• Some toys are better – for example, all three of mine, who are each missing a rear leg, love the Kitty Kicker-style toys that they grab with their front legs and kick at with that extra-strong back leg of theirs. They love ground-level scurrying toys they can “catch and kill” also. Toys that dangle in the air are not so enjoyable because with only one rear leg tripods can’t stand up and swat or jump up to bat them out of the air.

Not all tripod cats are the same, of course, or have the same needs. Cats missing a front leg are sometimes more likely to hide or to use their teeth – just as cats who have been declawed may – because they feel they can’t protect themselves or communicate their displeasure with their claws. Cats missing rear legs have a harder time climbing, balancing on narrow walkways, and “landing” gracefully when they jump. There are also differences between those who lost limbs as adults and those who grew up already missing a limb. Our three who lost limbs as adults sometimes still try to jump/climb on things that they can’t handle because they seem to forget that the leg is missing!

The wonderful characters of our quartet of tripods and the enjoyment they have brought into our lives make it well worth the bit of extra thought and work involved in creating a fun, healthy, safe environment for them. They may be missing some parts, but they make our family whole!


Here is some background on our tripod family:

Our family’s very first cat was a tripod who lived in a home with too many animals that bullied and terrorized the little 3-legger who couldn’t get away or fend the others off from his food. My daughter, who has always had a soft spot for the underdog (or undercat, as it were), asked the family if she could have him, and brought him home so he would have a loving, quiet home where he would be protected and cherished. Although I had always been a “dog person” (who liked cats but had no particular interest in having one as a pet), I soon fell in love with little Prince Arcane and was on my way to becoming a “cat person” as well!


 
Arcane

 
 

Because Arcane was officially my daughter’s cat, I adopted a lovely little silver tuxedo girl of my own (who still has the use of all four of her legs), but Juju was not a very feline-social cat and wanted little to do with Arcane, who always wanted to play with her. I watched him trying to play, and her rebuffing him and simply removing herself to someplace he couldn’t get to, and I always felt badly for him. When I saw a feisty young male flame-point come in to the shelter who needed to have his back leg amputated (it had been broken in multiple places and the previous owners had tried to set the leg themselves instead of taking him to a veterinarian), I thought how perfect it would be for both of the tripod boys to have someone to play with, so Ozymandias joined our family. The two boys became fast friends and wrestling partners, thumping around the house after each other and taking each other down with WWE-like body slams.


 
Juju

 
 


 
Ozymandias

 
 

Since then, my daughter moved out with a roommate, taking Arcane with her. I knew Ozzie would drive Juju crazy chasing her around wanting to play, and wanted a playmate for him. Since I already had the house catified and the catio designed for the needs of 3-legged cats, it was a given that I might take in another tripod if the right one happened along. Coincidentally, a litter of 4-month-old kittens had been brought in from a local feral colony a couple of months before. The entire litter was ear-tipped and placed into the shelter’s barn cat program, but one was found to have an injured leg that would not heal and had to undergo amputation. Although she was still very skittish, she could not go to a barn home due to her missing leg, so one of our cattery volunteers, knowing my setup at home, suggested I meet her. Though my plan had been to get an adult male cat as a companion for Ozzie, I could not pass on little Alchemy once I met her. She came home with me, and after an extended introduction period she and Ozymandias are the playmates and bosom buddies I had hoped they would be!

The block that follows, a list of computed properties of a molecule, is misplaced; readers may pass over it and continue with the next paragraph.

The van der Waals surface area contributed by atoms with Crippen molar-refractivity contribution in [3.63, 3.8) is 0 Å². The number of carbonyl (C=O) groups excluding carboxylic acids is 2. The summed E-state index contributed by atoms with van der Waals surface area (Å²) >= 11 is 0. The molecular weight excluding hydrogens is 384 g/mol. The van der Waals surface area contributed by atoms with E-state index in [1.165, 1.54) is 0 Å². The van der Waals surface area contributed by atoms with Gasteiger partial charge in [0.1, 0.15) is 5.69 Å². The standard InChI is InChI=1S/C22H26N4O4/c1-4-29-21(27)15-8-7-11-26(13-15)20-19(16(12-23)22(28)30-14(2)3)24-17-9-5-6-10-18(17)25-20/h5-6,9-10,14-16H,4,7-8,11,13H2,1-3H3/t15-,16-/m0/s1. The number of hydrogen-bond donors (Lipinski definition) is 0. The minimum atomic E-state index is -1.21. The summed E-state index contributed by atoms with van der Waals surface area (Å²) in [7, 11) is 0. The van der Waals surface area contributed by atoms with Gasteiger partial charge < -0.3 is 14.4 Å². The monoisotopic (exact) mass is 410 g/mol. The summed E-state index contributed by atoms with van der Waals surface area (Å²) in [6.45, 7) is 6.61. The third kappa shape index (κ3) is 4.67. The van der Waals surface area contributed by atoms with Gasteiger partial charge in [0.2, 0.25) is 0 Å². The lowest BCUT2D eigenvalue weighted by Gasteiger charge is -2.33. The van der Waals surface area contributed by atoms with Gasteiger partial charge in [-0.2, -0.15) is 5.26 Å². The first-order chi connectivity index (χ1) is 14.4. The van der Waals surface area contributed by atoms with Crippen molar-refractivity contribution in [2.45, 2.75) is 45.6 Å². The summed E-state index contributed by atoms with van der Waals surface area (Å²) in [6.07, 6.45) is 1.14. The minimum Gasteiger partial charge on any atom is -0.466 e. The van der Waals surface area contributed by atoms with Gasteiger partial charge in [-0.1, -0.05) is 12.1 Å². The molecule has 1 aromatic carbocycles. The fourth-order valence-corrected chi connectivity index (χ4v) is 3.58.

Alchemy

 
 

My daughter noticed that Arcane seemed at a loss alone at their new home, and her roommate had always wanted a cat of his own, so when just a few months later another laid-back young black male cat had to undergo an amputation of a shattered rear leg, I immediately offered to help the kids adopt him. Elixir is now comfortably ensconced in his new home and gradually becoming friends and playmates with his “brother from another mother.”
 
 


 
Elixir

 
 

 

 

Giving Homeless Cats Jobs: City Rat Catcher!

Over 100 years ago many American cities and rural communities kept cats for rodent control. The cats had some sort of housing and usually a human caretaker who would let them out at night to prowl for their prey. This was a practice that went out of favor when the chemical companies upped their greedy game, saw major profits in poison, and began to push their agenda for toxic chemicals to control rodents, and sadly people fell for this ruse and seemingly easy way out, and stopped using cats. Must we tell you that poison kills more than rodents? It can wipe out an entire family of owls if they eat poisoned rodents (which tells us that owls and other wild life are also good for rodent control)

Fast forward to now. Rescue groups in various US cities have decided it’s high time to give homeless cats a job: Rat and Mouse Abatement! This is a win-win for all especially done in our more modern way with shelters being in charge which ensures that the cats are suited for the job, spayed/neutered, and well cared for. It sure beats euthanasia for the scores of homeless and feral cats! For sure we’ll see rodent populations go down as well as less poison in the environment!

Here’s how two cities are doing it:

In Washington, DC…

http://www.bizjournals.com/washington/news/2017/03/20/rodent-problems-d-c-rescue-group-will-give-you-a.html

http://www.humanerescuealliance.org/blog/posts/humane-rescue-alliance-announces-launch-of-blue-collar-cats-program